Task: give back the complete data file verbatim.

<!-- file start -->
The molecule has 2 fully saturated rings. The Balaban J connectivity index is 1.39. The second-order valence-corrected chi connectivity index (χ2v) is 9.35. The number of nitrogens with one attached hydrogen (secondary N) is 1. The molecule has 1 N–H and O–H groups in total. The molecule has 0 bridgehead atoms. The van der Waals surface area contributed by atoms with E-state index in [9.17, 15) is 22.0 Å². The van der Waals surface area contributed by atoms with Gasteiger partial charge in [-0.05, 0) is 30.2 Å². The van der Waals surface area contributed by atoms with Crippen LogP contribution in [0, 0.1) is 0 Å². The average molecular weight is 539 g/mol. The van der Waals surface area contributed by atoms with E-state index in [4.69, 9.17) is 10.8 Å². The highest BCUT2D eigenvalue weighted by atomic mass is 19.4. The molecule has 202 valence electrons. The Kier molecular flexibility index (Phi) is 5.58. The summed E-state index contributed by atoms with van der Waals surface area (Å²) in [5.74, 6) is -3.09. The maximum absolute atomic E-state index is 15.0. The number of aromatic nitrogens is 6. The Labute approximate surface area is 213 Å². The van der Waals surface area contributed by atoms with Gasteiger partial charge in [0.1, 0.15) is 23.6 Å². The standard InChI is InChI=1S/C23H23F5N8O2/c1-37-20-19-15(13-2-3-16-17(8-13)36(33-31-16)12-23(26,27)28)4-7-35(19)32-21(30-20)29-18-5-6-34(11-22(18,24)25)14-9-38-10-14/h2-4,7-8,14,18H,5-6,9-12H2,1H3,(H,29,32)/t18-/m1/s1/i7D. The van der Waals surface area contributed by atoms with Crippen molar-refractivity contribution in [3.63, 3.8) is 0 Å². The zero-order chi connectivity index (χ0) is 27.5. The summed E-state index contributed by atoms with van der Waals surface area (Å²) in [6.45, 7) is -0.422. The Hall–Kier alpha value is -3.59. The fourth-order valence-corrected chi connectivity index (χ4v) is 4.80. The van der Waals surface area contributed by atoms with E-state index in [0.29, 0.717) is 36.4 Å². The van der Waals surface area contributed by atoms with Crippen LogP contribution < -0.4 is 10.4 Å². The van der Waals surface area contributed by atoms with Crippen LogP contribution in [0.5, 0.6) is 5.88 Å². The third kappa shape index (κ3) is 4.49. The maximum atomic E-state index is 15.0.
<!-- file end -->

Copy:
The molecule has 2 fully saturated rings. The Balaban J connectivity index is 1.39. The second-order valence-corrected chi connectivity index (χ2v) is 9.35. The number of nitrogens with one attached hydrogen (secondary N) is 1. The molecule has 1 N–H and O–H groups in total. The molecule has 0 bridgehead atoms. The van der Waals surface area contributed by atoms with E-state index in [9.17, 15) is 22.0 Å². The van der Waals surface area contributed by atoms with Gasteiger partial charge in [-0.05, 0) is 30.2 Å². The van der Waals surface area contributed by atoms with Crippen LogP contribution in [0, 0.1) is 0 Å². The average molecular weight is 539 g/mol. The van der Waals surface area contributed by atoms with E-state index in [4.69, 9.17) is 10.8 Å². The highest BCUT2D eigenvalue weighted by atomic mass is 19.4. The molecule has 202 valence electrons. The Kier molecular flexibility index (Phi) is 5.58. The summed E-state index contributed by atoms with van der Waals surface area (Å²) in [5.74, 6) is -3.09. The maximum absolute atomic E-state index is 15.0. The number of aromatic nitrogens is 6. The Labute approximate surface area is 213 Å². The van der Waals surface area contributed by atoms with Gasteiger partial charge in [0.1, 0.15) is 23.6 Å². The standard InChI is InChI=1S/C23H23F5N8O2/c1-37-20-19-15(13-2-3-16-17(8-13)36(33-31-16)12-23(26,27)28)4-7-35(19)32-21(30-20)29-18-5-6-34(11-22(18,24)25)14-9-38-10-14/h2-4,7-8,14,18H,5-6,9-12H2,1H3,(H,29,32)/t18-/m1/s1/i7D. The van der Waals surface area contributed by atoms with Crippen molar-refractivity contribution in [3.63, 3.8) is 0 Å². The zero-order chi connectivity index (χ0) is 27.5. The summed E-state index contributed by atoms with van der Waals surface area (Å²) in [6.45, 7) is -0.422. The Hall–Kier alpha value is -3.59. The fourth-order valence-corrected chi connectivity index (χ4v) is 4.80. The van der Waals surface area contributed by atoms with E-state index in [0.29, 0.717) is 36.4 Å². The van der Waals surface area contributed by atoms with Crippen LogP contribution < -0.4 is 10.4 Å². The van der Waals surface area contributed by atoms with Crippen LogP contribution in [0.5, 0.6) is 5.88 Å². The third kappa shape index (κ3) is 4.49. The maximum atomic E-state index is 15.0.